Hello! Today is day 21, meaning I’ve been at this for a long enough time to be making it a habit. Did you know that? It takes 21 days to create (or break, which is obvi, also creating, just in different form) a habit. Confession: I’ve not written anything for this series for 21 days straight. I ruefully admit that; if I’d not gone on vacation though I would have. The technological restraints made it next-to-impossible.
Rueful. Hmm. That’s a feeling. Let’s get on with it… writing in the moment for the moment.
Welcome to Day 21 of “30 Days of Jung,” my series, wherein (soon, I will start repeating myself, like now) I take a famous quote of Carl G. Jung‘s and try to make sense or refute or invert or disembowel it or where I turn into a heaping pile of mush because of it in 1,000 words or less.
If you don’t know who Jung is, he formulated the theories of introverted and extroverted personalities, the stages of individuation, the basis of the “Meyers-Briggs” personality (INFJ / ESFJ, etc.) tests. He’s the “father” of modern-day psychoanalysis. In short, he’s a badass. But he’s dead, so he can’t be with us today.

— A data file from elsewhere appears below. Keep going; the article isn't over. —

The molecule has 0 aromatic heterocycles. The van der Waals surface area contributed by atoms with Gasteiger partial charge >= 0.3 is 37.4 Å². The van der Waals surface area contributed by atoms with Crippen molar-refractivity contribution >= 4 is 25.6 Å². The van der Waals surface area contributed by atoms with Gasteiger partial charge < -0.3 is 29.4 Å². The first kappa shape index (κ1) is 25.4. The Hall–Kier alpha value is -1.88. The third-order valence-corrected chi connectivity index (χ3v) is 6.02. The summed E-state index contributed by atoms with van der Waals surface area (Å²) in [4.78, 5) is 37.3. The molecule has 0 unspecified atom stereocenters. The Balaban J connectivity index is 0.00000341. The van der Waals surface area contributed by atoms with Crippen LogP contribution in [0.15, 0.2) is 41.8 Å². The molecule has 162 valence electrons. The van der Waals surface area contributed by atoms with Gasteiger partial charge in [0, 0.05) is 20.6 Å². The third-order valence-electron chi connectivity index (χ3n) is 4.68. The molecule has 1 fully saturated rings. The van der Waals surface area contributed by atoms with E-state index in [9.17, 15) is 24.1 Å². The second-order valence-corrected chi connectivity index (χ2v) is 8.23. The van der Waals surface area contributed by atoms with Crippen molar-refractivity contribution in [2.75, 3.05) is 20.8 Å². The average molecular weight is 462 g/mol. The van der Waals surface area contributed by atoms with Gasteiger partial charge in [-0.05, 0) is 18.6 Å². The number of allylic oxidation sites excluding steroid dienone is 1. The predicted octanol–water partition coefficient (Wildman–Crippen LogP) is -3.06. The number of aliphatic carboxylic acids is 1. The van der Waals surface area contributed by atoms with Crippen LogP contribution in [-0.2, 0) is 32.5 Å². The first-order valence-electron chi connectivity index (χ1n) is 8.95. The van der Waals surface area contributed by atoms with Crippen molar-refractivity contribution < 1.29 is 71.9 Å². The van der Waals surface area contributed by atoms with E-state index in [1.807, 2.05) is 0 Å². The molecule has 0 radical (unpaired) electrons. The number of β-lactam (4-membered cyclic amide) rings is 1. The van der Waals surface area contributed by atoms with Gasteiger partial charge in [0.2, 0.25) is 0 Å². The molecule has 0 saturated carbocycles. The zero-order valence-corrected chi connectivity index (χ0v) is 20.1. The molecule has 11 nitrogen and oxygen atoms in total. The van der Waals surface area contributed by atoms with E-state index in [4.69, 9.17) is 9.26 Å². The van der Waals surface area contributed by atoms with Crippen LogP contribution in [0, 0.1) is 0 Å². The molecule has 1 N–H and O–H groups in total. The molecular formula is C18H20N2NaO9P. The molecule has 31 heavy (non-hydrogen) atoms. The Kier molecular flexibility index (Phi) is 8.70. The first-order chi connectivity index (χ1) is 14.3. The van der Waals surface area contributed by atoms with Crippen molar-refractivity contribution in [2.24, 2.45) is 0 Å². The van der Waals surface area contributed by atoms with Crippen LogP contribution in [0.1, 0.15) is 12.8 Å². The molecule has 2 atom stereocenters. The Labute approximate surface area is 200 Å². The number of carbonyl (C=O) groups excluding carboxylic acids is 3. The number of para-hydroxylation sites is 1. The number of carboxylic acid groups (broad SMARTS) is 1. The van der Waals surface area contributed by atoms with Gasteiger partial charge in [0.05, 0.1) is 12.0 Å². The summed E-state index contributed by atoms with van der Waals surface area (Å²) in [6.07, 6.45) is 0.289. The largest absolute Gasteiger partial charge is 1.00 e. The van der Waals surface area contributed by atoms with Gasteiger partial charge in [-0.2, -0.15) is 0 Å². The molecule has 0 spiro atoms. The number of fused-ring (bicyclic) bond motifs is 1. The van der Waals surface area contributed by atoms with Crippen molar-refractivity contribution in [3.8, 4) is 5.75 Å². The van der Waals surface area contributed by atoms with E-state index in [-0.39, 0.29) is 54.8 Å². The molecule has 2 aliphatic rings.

Here is today’s:
“Where wisdom reigns, there is no conflict between thinking and feeling.”
― C.G. Jung
I said ‘rueful’ above. I know what it means and I meant it. ‘There is no conflict between thinking and feeling.’ Where is the wisdom in my situation right now? Oh, it’s there alright; it’s just being ignored because I sense I’d rather (which I really can’t believe, but yet I can due to my unconscious penchant for chaos) get down on myself for not doing something for 21 days in a row because it was nigh impossible technologically.
Some, Jung for instance, might even go so far as to suggest that I chose to begin this theme, “30 Days of Jung” with my vacation in the midst of it (truly in the midst now that I think about it) because I knew it would be impossible and that I knew it would cause myself some angst and then I could beat myself up about not actually writing about Jung for 30 days continuously and then I could then challenge myself to do the impossible again which is to write about it during my upcoming yoga teacher training retreat.
A wise chaosaholic, such as myself, would further suggest that I’ve added on that task so that I could create more drama and problems for myself which could then distract me from getting even more proactive things done and effecting healthy behaviors.
I hate that wise chaosaholic. She’s always right. The wisdom in her knows the limitations were there and that despite those limitations, the posts were written or seemingly written daily for anyone who is following them and regardless of whether or not I was writing them every day, they were certainly on my mind, percolating every day.
But then there’s the skeptic (active chaosaholic) in me who says, “That’s just an illusion; you weren’t really writing those every day… sometimes you wrote three in one day… that’s cheating.”